The Business of Education: School Uniform How-To

School uniform programs aren’t for every school or district. But many of the public school districts that have embraced the program -- either for a single school or for the entire system -- have seen positive results. Reduced instances of bullying and classroom disruptions as well as improved attendance and increased test scores have been reported by districts with uniform and standardized dress code policies.

Putting a uniform policy in place takes time and careful thought. ASBJ Editor-in-Chief Kathleen Vail spoke recently with Andy Beattie, the president of Classroom School Uniforms, about what school board members need to know if they’re considering a school uniform or standardized dress code policy for their districts or for one of their schools. 

What is the first step school boards should take?

Boards must define why school uniforms are important to them. Are there class divisions being enforced by clothing? Are kids being singled out because they are dressed differently or in an inequitable way? Does the board want to drive down disciplinary referrals, help morale on campus, or create a more professional environment where students can focus? School uniforms can be a tool to address these problems, but it’s important the board understands what challenges it wants to solve and understand how uniforms can help as a solution. We like to see the whole board behind the policy. If it’s a split vote, we recommend waiting, as the community is not there yet.

What’s next?

Community support is vital, and they need to survey the community. I used to be a school board president. Anytime you are putting change in policy, you must clearly define the policy and the outcomes. Then ask community members: Would you be in favor? We like to see a 60 percent buy-in; then you have critical mass.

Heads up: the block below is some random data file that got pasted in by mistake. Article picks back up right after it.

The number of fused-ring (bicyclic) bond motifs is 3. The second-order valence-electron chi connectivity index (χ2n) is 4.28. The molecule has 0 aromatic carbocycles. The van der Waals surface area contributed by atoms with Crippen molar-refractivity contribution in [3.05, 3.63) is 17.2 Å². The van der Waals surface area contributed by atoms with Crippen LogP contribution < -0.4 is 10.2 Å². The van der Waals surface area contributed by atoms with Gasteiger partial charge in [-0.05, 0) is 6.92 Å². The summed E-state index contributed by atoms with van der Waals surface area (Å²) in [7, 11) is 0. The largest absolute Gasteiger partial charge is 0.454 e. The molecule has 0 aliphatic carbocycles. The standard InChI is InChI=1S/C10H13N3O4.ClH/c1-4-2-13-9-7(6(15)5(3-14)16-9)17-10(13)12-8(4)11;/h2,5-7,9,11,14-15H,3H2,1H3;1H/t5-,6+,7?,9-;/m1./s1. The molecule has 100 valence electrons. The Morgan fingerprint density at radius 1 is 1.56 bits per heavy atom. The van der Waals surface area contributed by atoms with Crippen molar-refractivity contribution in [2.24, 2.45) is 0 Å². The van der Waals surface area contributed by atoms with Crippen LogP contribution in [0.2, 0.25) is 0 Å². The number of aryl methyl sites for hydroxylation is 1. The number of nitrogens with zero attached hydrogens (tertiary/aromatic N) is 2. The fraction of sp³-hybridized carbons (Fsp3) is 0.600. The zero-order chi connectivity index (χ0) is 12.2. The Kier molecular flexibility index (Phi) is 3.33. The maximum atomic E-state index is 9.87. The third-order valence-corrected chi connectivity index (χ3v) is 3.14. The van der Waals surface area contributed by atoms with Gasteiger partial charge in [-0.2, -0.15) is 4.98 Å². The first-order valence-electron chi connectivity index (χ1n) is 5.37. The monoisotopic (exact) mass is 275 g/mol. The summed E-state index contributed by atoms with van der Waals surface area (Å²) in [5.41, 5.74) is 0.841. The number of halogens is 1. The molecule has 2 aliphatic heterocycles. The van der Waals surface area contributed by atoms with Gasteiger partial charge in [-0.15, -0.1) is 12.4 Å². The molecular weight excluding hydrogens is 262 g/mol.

Can you give an example of how the community might react?

There will be the question of whether the policy will be a financial burden. You are requesting that parents purchase a specific product for school. In general, uniforms are a financial benefit. A year’s worth of school uniforms should cost $150 per year. If you contrast that with street wear or fashion goods, it’s cost-effective. The child is in it all day long; it keeps its color and shape better. You should be able to get a whole year’s wear out of it.

How can boards assist low-income families?

Some districts or schools may just say on application of need, we will provide a set of uniforms. But the schools or districts themselves might be challenged. Some districts use Title I money to help out. They can look for community support or local philanthropic groups might want to get involved. If they have several thousand kids, a local retailer might offer to help, too.

Getting community support is important, but what about administrators and teachers?

We have heard from some boards that uniforms seemed like a good idea at the board level, but there was no support at the building level. They are nervous that they will become the dress police. When a district does enact such a program, it’s important the administrators educate staff and community. It’s hard to keep a policy intact if campus administrators won’t enforce it. If people do follow through, eventually they will find a drop in disciplinary referrals.

What is the time frame to put uniform policies in place?

We often tell boards, you can’t put policy in place in June and expect the program to start in September. They need to work with their retail providers to get things adequately covered. If you’re going to enact a program, you need to start talking in January and make your decision by April for the following school year.

For more information about Classroom School Uniforms.